However did they work that one out?
Before its sale, the painting was on display in Castle Howard. The castle had been owned since 1950 by a company which ran a business exhibiting the castle and grounds to the public. But the painting itself was owned by Lord Howard and, at his death in 1984, passed to his estate. First Lord Howard, and later his executors, allowed the company to exhibit the painting on an informal basis, with no lease or licence for its use in place.
Following the portrait's sale in 2001, the executors stated that no tax was payable on the sale proceeds. This, they argued, was because the painting fell into the definition of 'plant and machinery' (or more specifically, plant) for the purposes of section 44 of the Taxation of Capital Gains Act, which in turn meant that it was automatically deemed to be a 'wasting asset' under section 44 - and wasting assets are not subject to capital gains tax.
This argument failed in the First Tier Tribunal (tax). The executors appealed in the Upper Tribunal.
Surprising as it initially sounds, the higher tribunal agreed with the executors' reasoning. There is no statutory definition of 'plant', and so in determining whether the painting was plant the tribunal considered tests set down in case law. These tests required that to be plant, the painting must satisfy:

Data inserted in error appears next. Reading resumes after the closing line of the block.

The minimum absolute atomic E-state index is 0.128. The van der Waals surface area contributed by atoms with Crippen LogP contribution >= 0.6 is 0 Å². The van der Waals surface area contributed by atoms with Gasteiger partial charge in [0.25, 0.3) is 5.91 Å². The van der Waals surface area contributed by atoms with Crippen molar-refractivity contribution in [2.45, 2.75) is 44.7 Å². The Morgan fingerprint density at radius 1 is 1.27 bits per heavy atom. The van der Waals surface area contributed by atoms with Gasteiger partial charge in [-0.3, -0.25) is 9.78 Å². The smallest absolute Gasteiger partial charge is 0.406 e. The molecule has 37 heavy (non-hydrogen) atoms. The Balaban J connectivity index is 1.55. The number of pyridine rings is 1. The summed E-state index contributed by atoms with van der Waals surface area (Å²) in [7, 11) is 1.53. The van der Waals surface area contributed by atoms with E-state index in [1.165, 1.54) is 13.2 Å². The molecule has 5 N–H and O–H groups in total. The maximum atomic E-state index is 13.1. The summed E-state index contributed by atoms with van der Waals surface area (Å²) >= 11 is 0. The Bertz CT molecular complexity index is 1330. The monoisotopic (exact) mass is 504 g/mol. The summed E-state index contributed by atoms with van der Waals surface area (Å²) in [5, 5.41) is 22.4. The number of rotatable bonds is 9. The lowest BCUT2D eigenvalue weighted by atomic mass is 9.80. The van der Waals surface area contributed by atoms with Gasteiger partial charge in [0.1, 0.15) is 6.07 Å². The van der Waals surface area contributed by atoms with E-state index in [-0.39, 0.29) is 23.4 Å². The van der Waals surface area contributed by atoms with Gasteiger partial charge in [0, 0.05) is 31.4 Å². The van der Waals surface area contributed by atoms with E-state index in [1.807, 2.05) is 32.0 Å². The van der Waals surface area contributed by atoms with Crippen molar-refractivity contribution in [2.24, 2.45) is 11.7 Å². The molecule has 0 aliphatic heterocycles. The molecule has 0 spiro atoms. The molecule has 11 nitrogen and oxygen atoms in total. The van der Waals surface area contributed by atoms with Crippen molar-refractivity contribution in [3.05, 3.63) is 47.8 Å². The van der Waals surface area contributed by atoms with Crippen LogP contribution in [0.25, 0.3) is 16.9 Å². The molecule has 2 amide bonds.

(1) the 'function test' - i.e. it must be used for the purposes of the trade carried on by the company; and
(2) the 'permanence test' - i.e. it must have a sufficiently permanent place in that trade (this test prevents trade stock falling into this definition).
The Tribunal held that painting was used in the company's trade. It was one of the attractions of the castle and helped bring in visitors. And whilst not owned by or formally leased to the company, it had been displayed in the castle on an indefinite basis and had in fact been in situ from 1952 to 2001. This was deemed to satisfy the test of permanence.
HMRC's main argument against the idea that the painting was plant was based on the fact that the painting was used in the company's trade, while the painting itself was owned not by the company but by the executors - so that the painting was not plant in the executors' hands, and capital gains tax was therefore payable. But the tribunal held that the painting, having satisfied the two tests, was plant; the legislation did not permit a finding that it could be plant in one party's hands and not in another's.
In short, odd as the conclusion seems at first sight, Reynolds' Omai was indeed a wasting asset for capital gains tax purposes and the lucky executors had no capital gains to pay. Anyone selling a valuable artwork which has been used for business purposes (whilst not being stock) may be interested to learn of this wide definition of 'plant' and the unexpected results to which its application may lead.